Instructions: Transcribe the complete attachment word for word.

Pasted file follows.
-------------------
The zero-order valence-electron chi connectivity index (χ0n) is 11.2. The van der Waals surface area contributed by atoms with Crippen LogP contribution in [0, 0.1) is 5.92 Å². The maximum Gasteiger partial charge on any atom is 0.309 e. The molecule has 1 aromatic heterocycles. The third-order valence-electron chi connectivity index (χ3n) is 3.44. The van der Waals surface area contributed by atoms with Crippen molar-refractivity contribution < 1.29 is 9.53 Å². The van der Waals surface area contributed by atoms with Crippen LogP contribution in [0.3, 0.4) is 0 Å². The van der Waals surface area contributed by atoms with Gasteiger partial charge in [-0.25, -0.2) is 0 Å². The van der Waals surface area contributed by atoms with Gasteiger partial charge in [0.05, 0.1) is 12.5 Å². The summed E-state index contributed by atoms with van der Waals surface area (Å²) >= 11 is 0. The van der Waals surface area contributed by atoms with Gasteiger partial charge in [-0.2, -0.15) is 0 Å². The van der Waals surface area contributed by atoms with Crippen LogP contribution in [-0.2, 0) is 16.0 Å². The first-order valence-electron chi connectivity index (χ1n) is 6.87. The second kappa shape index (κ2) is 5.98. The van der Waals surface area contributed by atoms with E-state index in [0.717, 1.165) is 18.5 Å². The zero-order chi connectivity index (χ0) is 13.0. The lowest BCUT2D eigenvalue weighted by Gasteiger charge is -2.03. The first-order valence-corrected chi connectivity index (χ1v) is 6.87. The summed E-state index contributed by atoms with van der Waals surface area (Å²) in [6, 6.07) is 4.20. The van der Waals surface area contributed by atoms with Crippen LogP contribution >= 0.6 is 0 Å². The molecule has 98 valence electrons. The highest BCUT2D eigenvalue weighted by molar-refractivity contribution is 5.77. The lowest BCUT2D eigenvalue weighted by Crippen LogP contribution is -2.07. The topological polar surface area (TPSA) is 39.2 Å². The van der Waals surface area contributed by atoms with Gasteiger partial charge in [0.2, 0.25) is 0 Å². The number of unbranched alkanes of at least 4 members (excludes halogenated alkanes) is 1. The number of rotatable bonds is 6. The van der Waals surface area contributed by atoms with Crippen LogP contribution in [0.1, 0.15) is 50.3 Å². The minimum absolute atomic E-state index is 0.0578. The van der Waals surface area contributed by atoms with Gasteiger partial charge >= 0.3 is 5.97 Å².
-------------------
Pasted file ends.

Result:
The zero-order valence-electron chi connectivity index (χ0n) is 11.2. The van der Waals surface area contributed by atoms with Crippen LogP contribution in [0, 0.1) is 5.92 Å². The maximum Gasteiger partial charge on any atom is 0.309 e. The molecule has 1 aromatic heterocycles. The third-order valence-electron chi connectivity index (χ3n) is 3.44. The van der Waals surface area contributed by atoms with Crippen molar-refractivity contribution < 1.29 is 9.53 Å². The van der Waals surface area contributed by atoms with Crippen LogP contribution in [0.3, 0.4) is 0 Å². The van der Waals surface area contributed by atoms with Gasteiger partial charge in [-0.25, -0.2) is 0 Å². The van der Waals surface area contributed by atoms with Gasteiger partial charge in [0.05, 0.1) is 12.5 Å². The summed E-state index contributed by atoms with van der Waals surface area (Å²) >= 11 is 0. The van der Waals surface area contributed by atoms with Gasteiger partial charge in [-0.2, -0.15) is 0 Å². The van der Waals surface area contributed by atoms with Crippen LogP contribution in [-0.2, 0) is 16.0 Å². The first-order valence-electron chi connectivity index (χ1n) is 6.87. The second kappa shape index (κ2) is 5.98. The van der Waals surface area contributed by atoms with E-state index in [0.717, 1.165) is 18.5 Å². The zero-order chi connectivity index (χ0) is 13.0. The lowest BCUT2D eigenvalue weighted by Gasteiger charge is -2.03. The first-order valence-corrected chi connectivity index (χ1v) is 6.87. The summed E-state index contributed by atoms with van der Waals surface area (Å²) in [6, 6.07) is 4.20. The van der Waals surface area contributed by atoms with Crippen LogP contribution >= 0.6 is 0 Å². The molecule has 98 valence electrons. The highest BCUT2D eigenvalue weighted by molar-refractivity contribution is 5.77. The lowest BCUT2D eigenvalue weighted by Crippen LogP contribution is -2.07. The topological polar surface area (TPSA) is 39.2 Å². The van der Waals surface area contributed by atoms with Gasteiger partial charge in [0.2, 0.25) is 0 Å². The number of unbranched alkanes of at least 4 members (excludes halogenated alkanes) is 1. The number of rotatable bonds is 6. The van der Waals surface area contributed by atoms with Crippen LogP contribution in [0.1, 0.15) is 50.3 Å². The minimum absolute atomic E-state index is 0.0578. The van der Waals surface area contributed by atoms with Gasteiger partial charge >= 0.3 is 5.97 Å².